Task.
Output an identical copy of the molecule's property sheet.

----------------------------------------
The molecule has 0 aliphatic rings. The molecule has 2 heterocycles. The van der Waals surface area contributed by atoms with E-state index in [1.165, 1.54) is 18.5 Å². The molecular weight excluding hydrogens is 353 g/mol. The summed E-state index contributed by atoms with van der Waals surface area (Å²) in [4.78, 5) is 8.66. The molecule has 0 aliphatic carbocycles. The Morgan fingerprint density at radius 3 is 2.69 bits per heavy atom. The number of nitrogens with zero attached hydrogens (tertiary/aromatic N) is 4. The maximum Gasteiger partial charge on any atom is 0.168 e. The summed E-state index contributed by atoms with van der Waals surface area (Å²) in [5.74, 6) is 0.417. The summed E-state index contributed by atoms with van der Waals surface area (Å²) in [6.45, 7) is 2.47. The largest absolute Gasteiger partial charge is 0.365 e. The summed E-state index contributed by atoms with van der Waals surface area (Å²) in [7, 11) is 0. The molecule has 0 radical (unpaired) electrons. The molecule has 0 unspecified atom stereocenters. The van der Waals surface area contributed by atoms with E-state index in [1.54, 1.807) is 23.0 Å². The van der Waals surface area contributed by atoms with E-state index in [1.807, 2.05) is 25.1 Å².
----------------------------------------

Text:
The molecule has 0 aliphatic rings. The molecule has 2 heterocycles. The van der Waals surface area contributed by atoms with E-state index in [1.165, 1.54) is 18.5 Å². The molecular weight excluding hydrogens is 353 g/mol. The summed E-state index contributed by atoms with van der Waals surface area (Å²) in [4.78, 5) is 8.66. The molecule has 0 aliphatic carbocycles. The Morgan fingerprint density at radius 3 is 2.69 bits per heavy atom. The number of nitrogens with zero attached hydrogens (tertiary/aromatic N) is 4. The maximum Gasteiger partial charge on any atom is 0.168 e. The summed E-state index contributed by atoms with van der Waals surface area (Å²) in [5.74, 6) is 0.417. The summed E-state index contributed by atoms with van der Waals surface area (Å²) in [6.45, 7) is 2.47. The largest absolute Gasteiger partial charge is 0.365 e. The summed E-state index contributed by atoms with van der Waals surface area (Å²) in [7, 11) is 0. The molecule has 0 radical (unpaired) electrons. The molecule has 0 unspecified atom stereocenters. The van der Waals surface area contributed by atoms with E-state index in [1.54, 1.807) is 23.0 Å². The van der Waals surface area contributed by atoms with E-state index in [1.807, 2.05) is 25.1 Å².